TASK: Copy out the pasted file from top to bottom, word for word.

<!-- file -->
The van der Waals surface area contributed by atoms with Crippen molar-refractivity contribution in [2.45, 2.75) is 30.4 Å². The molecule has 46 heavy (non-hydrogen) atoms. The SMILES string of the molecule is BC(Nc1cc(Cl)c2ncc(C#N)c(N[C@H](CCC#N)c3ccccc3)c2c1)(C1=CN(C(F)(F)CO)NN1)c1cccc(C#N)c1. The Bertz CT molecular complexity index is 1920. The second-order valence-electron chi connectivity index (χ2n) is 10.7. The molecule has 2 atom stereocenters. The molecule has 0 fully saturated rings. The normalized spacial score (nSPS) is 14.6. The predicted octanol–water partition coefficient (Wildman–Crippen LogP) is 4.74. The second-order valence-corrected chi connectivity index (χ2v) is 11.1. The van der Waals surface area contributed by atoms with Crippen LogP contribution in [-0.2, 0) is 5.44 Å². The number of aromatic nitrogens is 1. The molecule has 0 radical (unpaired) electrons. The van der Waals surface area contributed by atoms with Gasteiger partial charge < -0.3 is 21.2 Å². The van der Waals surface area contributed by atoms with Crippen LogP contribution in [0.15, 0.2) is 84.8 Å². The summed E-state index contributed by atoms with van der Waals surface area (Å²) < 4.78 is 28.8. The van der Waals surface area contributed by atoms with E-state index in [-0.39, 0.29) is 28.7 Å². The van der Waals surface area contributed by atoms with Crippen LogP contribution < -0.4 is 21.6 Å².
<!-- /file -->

The van der Waals surface area contributed by atoms with Crippen molar-refractivity contribution in [2.45, 2.75) is 30.4 Å². The molecule has 46 heavy (non-hydrogen) atoms. The SMILES string of the molecule is BC(Nc1cc(Cl)c2ncc(C#N)c(N[C@H](CCC#N)c3ccccc3)c2c1)(C1=CN(C(F)(F)CO)NN1)c1cccc(C#N)c1. The Bertz CT molecular complexity index is 1920. The second-order valence-electron chi connectivity index (χ2n) is 10.7. The molecule has 2 atom stereocenters. The molecule has 0 fully saturated rings. The normalized spacial score (nSPS) is 14.6. The predicted octanol–water partition coefficient (Wildman–Crippen LogP) is 4.74. The second-order valence-corrected chi connectivity index (χ2v) is 11.1. The van der Waals surface area contributed by atoms with Crippen LogP contribution in [-0.2, 0) is 5.44 Å². The number of aromatic nitrogens is 1. The molecule has 0 radical (unpaired) electrons. The van der Waals surface area contributed by atoms with Gasteiger partial charge < -0.3 is 21.2 Å². The van der Waals surface area contributed by atoms with Crippen LogP contribution in [0.15, 0.2) is 84.8 Å². The summed E-state index contributed by atoms with van der Waals surface area (Å²) < 4.78 is 28.8. The van der Waals surface area contributed by atoms with E-state index in [-0.39, 0.29) is 28.7 Å². The van der Waals surface area contributed by atoms with Crippen LogP contribution < -0.4 is 21.6 Å².